Meet Deborah Okenla, the Startup Expert Who Has Transformed 17,000 Lives in Six Years

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Deborah Okenla, the driving force behind Your Startup, Your Story (YSYS), has dedicated herself to nurturing and supporting a diverse range of entrepreneurs in the United Kingdom. In just six years, YSYS has flourished to over 17,000 members, and it has played a pivotal role in raising more than £5 million.

YSYS, with Deborah Okenla at the helm as founder and CEO, is all about offering access and opportunities to founders and investors. However, her transformation into a champion for black tech founders can be traced back to four life-altering experiences.

In line with the aspirations of many African families, Okenla’s parents urged her to pursue a law degree, which she dutifully did. After graduating, she secured a position in Manchester with Ernst & Young. It was during her time there that a pivotal realization struck her.

Okenla recounts, “They had this thing called Entrepreneur of the Year Awards, and the guy that won it that year had a fitness space – I was a member and said, ‘I can’t believe this man built this amazing business.’ I think that is when I began to understand that there are people behind these businesses and the things we use every day.”

During that time, Okenla also began to feel that she had outgrown her role. It was in this period that she had her first life-changing experience. She explains, “We were working on a process that was long and tedious, and I wanted to improve it. I was credited for it but was told I should not waste my time doing things that made the work better. I did it on non-billable hours and on the weekends. That’s when I got this massive shock. I realized if you are an intrapreneur or an entrepreneur, make sure you have an environment that nourishes it and supports it rather than stifling it.”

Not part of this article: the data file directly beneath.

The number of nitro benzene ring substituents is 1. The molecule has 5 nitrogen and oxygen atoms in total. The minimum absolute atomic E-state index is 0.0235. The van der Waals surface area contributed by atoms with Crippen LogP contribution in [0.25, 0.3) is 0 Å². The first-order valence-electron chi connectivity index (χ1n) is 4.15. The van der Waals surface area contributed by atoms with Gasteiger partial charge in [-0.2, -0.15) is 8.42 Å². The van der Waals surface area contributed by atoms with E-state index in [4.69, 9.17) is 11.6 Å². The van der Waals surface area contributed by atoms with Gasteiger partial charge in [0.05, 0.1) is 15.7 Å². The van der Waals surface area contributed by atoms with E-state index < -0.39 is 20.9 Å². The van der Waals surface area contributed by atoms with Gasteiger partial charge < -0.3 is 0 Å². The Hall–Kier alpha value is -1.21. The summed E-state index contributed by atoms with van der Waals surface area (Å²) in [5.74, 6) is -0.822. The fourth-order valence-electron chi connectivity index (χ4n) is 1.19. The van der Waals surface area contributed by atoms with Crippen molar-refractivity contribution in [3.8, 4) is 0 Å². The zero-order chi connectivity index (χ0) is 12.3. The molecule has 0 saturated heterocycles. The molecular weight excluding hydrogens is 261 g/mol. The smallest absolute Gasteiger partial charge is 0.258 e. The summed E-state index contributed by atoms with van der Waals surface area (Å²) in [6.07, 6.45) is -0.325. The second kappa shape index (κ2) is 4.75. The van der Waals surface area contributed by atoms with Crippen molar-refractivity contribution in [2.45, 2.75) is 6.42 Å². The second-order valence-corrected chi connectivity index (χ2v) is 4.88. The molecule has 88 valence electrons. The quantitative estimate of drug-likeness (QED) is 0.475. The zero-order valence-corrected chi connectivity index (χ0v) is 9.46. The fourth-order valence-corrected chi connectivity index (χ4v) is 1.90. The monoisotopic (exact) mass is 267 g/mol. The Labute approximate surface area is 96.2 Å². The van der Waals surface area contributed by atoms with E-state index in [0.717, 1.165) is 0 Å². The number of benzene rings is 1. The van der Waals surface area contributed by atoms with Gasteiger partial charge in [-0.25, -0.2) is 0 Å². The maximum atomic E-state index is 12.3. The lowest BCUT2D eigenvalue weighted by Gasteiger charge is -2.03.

The second experience came when her hiring manager, who had devoted 25 years to the company, was laid off. The third life-altering event occurred when she lost a close friend to suicide. A combination of these experiences left Okenla feeling as though she was merely existing in the office, mournfully watching time slip away.

Her journey took a different turn when she chanced upon Eventbrite, registered for a hackathon event, and, within three days, learned how to build a business from concept to execution. Despite having no prior experience in tech, she fell in love with the ecosystem. Inspired by the supportive environment created by event organizers and the global engagement that took place, she felt empowered.

Afterward, Okenla offered to volunteer her time, but when her proposal was met with skepticism, she decided to embark on a different path. She left her job and joined an accelerator program that focused on designing initiatives to recruit startups and connect them with investors. However, she soon realized that there was a substantial disparity in the number of black founders receiving investments compared to their white counterparts. It was at this juncture that she decided to leverage her skills and create her own community.

This is where YSYS was conceived. Initially, it consisted of people she connected with on Twitter, and through word-of-mouth, the business began hosting restaurant meetings and building a substantial community on Slack.

Over the past six years, YSYS has raised more than £5 million ($6.2 million) and has supported over 3,000 diverse founders in the UK. Some of their partners include the Mayor of London, Financial Times, LinkedIn, Google, Spotify, and many others. However, they still face challenges and barriers.

In addition to designing educational initiatives and programs, Okenla actively engages with entities that can encourage the UK ecosystem to pay heed to individuals from diverse backgrounds. She even wrote an open letter to the government, which led to a meeting with the British Business Bank. As a result, the organization is committed to tracking diversity data when assessing fund applications and pledges to take action if the diversity criteria are not met.

Deborah Okenla’s mission is to help over 100,000 people excel in tech by the end of this year, and YSYS is making impressive strides toward achieving that goal. She reflects with amazement on how a simple WhatsApp group, initially comprising just 30 people, has evolved into an organization with over 17,000 members in just six years, completely transforming her own life in the process.

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